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While we may be restrained enough not to tarnish the picturesque spots seen by the tour crowds, graffiti art still exists at the College, hidden behind the doors of our Greek houses. More than just places for pong and parties, these places act as our underground campus art museums.
Here at the Mirror we like to write silly articles. We like to write about the campus blue lights, the different kinds of falafel at FoCo and even the dating dynamics on campus. While some of these fun ideas have blossomed into great articles, often stories in need of deeper thought remain on the shelf. Typically, when articles are pitched for the Mirror, the editors offer many different angles for the writers to take.
The selection of a traveling companion is the essential step in preparing your trip to Saint-Gaudens National Historic Site. You could bring someone with a vast reservoir of knowledge about American art in the late 1800s to help you appreciate the beauty in Augustus Saint-Gaudens’s impressive sculptures. An Upper Valley buff would be a wise choice, bringing along insight gleaned from years of tramping around the region’s hills and valleys. Maybe the site is best seen with a romantic interest or a quiet, introverted friend, the sort of person who will allow you to enjoy your thoughts as you survey the cozy historical center tucked into this hamlet in Cornish.
My first encounter with summer camps at Dartmouth was through my younger brother, a tough-guy type who told me horror stories of his stay in a place called “French.” He and his rowing buddies did order close to $150 worth of Boloco smoothies, so it didn’t sound like the worst experience in the world, but I digress.
'16 Girl in Sugarplum: I'm an iceberg dancer. I just show you the tip.
'16 Guy: "Turning up" is just a fact.
BBQ'S:Grill out, chill out.
RUGBY PLAYERS:We're not really sure why they're here, but we aren't complaining.
KAF: Now what will I carry in my left hand when I show up 10 minutes late to class?
My biggest pet peeve is when people pretend to be experts when they have no idea what they’re talking about. Luckily I took AP Literature and I’ve seen the “Pride and Prejudice” mini-series more times than I’m comfortable putting into print, so I feel like 19th century British literature is kind of my thing. This expertise is how I came across a quote from the English novelist, Henry James, where he described “summer afternoon” as the two most beautiful words in the English language.
Every four years, a strange phenomenon occurs in which the American public develops a sudden affinity for watching soccer. The results of a single soccer match have sparked city-wide riots in countries around the world?, and despite the significant portion of ’90s kids who have played youth soccer, the passion and appreciation for the sport has never quite caught on in the U.S. For one month every four years, however, millions of Americans act like they’ve been devoted fans of “the beautiful game” for their entire lives, only to forget about it again until the next World Cup.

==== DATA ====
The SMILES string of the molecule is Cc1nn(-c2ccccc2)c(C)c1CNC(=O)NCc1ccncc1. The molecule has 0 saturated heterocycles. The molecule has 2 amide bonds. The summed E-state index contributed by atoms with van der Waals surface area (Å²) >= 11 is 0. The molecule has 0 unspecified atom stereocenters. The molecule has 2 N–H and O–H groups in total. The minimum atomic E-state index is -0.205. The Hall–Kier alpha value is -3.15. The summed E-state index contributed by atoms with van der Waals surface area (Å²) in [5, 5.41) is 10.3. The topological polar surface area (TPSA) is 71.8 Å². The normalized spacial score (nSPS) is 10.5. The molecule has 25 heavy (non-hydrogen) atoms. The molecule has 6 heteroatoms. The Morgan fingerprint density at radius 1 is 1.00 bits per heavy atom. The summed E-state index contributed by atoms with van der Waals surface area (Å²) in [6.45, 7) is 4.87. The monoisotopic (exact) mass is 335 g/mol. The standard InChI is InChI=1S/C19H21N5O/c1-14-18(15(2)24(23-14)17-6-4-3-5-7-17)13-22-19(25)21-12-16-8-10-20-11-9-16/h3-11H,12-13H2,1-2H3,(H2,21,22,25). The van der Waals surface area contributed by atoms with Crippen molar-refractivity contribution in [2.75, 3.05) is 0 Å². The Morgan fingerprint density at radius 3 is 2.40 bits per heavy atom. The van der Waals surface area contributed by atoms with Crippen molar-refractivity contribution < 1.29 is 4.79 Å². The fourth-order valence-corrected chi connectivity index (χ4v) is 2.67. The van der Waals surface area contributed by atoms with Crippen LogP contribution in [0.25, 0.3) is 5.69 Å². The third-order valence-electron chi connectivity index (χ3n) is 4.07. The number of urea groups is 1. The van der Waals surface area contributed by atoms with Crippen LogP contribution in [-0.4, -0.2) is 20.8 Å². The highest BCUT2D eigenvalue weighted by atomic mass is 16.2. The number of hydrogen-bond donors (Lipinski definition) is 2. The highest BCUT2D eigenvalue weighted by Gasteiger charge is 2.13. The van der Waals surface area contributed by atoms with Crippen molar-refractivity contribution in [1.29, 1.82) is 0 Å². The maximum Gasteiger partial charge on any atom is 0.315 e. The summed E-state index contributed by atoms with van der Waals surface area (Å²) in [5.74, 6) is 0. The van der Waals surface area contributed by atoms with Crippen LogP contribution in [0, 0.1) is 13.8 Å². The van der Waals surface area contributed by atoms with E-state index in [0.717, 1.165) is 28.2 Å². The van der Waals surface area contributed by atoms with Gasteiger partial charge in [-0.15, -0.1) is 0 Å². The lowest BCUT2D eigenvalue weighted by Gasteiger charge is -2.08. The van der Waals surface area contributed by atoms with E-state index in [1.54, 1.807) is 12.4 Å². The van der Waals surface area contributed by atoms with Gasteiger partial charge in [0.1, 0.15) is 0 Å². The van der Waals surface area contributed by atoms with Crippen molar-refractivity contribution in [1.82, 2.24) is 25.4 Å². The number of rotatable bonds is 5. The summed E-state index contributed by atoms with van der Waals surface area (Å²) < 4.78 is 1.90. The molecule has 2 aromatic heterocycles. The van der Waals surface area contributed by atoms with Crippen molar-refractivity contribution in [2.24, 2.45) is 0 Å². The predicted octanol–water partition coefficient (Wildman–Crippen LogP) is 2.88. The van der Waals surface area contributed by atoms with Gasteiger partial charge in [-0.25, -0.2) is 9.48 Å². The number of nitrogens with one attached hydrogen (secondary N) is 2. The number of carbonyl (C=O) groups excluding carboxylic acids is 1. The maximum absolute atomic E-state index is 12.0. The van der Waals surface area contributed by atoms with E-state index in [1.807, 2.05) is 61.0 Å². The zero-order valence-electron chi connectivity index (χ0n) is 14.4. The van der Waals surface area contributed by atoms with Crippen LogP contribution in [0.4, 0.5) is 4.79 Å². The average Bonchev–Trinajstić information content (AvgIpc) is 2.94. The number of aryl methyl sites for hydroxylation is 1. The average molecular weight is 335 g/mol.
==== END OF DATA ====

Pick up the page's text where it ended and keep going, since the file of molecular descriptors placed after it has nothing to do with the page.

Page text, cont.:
It may sound a bit overboard, but I’ve carefully researched the topic — I searched the campus blotter from the past few Green Keys, memorized the lyrics of “Lucy in the Sky with Diamonds” and consulted both the Wikipedia article on Woodstock and the statuses of my Facebook “friends” who went to Bonnaroo. Let me describe your average day at the Dart-Music Festival.
The staircase is narrow, only wide enough for a single person to pass at a time. Each step creaks loudly under your feet as you ascend, and the air gets thicker and hotter with each step. A single door is at the top of the staircase. “Freaks always welcome,” the sign hung on the door promises.
The Class of 2014’s four years at the College were characterized by administrative turnover, campus renovations, student activism and rising concerns surrounding the role of Greek life, with these issues particularly prevalent during the 2013-14 academic year.
Before Commencement address, The Dartmouth talks to Shonda Rhimes '91 about her memories of College life.
His first four terms have been characterized by new initiatives, student activism and administrative turnover.
Four seniors reflect on their journeys
Johnson’s time at Dartmouth was one of frequent transition, with three new presidents arriving at the College. Each time her upstairs neighbor in Parkhurst changed, administrative priorities also shifted.
Five graduating seniors — Serena Liu ’14, Jonathan Pedde ’14, Ethan Portnoy ’14, Natalie Salmanowitz ’14 and Ezra Toback ’14 — have been named valedictorians this year. Each has achieved a perfect 4.0 GPA at the College.
From Hanover to Paris to Moosilauke, I’ve learned to be with myself.
The Dartmouth sat down with five graduating seniors who recounted their last four years in the green and white and discussed future plans.
Your freshman year, Charlie Sheen was going on a “winning” streak, “Tik Tok” was playing on repeat across campus, the iPad had just debuted and the word YOLO hadn’t yet been coined.
Breaking last year’s record, the 2014 senior class gift campaign raised $34,171.81, Dartmouth College Fund class managing director Jeff Hafner ’02 said. While official donation and participation numbers will be finalized after press time, 59 percent of the Class of 2014 donated to the gift as of Wednesday, surpassing the Class of 2013’s gift total by over $9,000 despite lower participation.